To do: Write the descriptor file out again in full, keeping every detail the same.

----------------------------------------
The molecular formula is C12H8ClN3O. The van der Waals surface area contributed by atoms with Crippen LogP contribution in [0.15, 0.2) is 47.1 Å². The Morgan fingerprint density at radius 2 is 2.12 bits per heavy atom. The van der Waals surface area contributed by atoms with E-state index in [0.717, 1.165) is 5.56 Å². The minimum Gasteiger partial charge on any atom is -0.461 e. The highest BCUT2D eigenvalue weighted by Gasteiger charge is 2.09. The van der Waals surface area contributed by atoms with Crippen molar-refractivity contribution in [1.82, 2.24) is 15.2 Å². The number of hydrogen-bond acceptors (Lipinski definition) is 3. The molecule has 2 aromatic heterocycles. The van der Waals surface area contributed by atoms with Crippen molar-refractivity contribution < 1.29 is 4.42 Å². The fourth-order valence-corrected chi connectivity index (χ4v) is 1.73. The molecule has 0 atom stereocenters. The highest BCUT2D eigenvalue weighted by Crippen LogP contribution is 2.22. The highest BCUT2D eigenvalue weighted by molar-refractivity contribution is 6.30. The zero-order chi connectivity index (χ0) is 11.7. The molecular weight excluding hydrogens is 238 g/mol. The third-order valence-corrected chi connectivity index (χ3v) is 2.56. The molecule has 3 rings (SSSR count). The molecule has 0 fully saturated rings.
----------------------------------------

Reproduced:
The molecular formula is C12H8ClN3O. The van der Waals surface area contributed by atoms with Crippen LogP contribution in [0.15, 0.2) is 47.1 Å². The Morgan fingerprint density at radius 2 is 2.12 bits per heavy atom. The van der Waals surface area contributed by atoms with E-state index in [0.717, 1.165) is 5.56 Å². The minimum Gasteiger partial charge on any atom is -0.461 e. The highest BCUT2D eigenvalue weighted by Gasteiger charge is 2.09. The van der Waals surface area contributed by atoms with Crippen molar-refractivity contribution in [1.82, 2.24) is 15.2 Å². The number of hydrogen-bond acceptors (Lipinski definition) is 3. The molecule has 2 aromatic heterocycles. The van der Waals surface area contributed by atoms with Crippen molar-refractivity contribution < 1.29 is 4.42 Å². The fourth-order valence-corrected chi connectivity index (χ4v) is 1.73. The molecule has 0 atom stereocenters. The highest BCUT2D eigenvalue weighted by Crippen LogP contribution is 2.22. The highest BCUT2D eigenvalue weighted by molar-refractivity contribution is 6.30. The zero-order chi connectivity index (χ0) is 11.7. The molecular weight excluding hydrogens is 238 g/mol. The third-order valence-corrected chi connectivity index (χ3v) is 2.56. The molecule has 3 rings (SSSR count). The molecule has 0 fully saturated rings.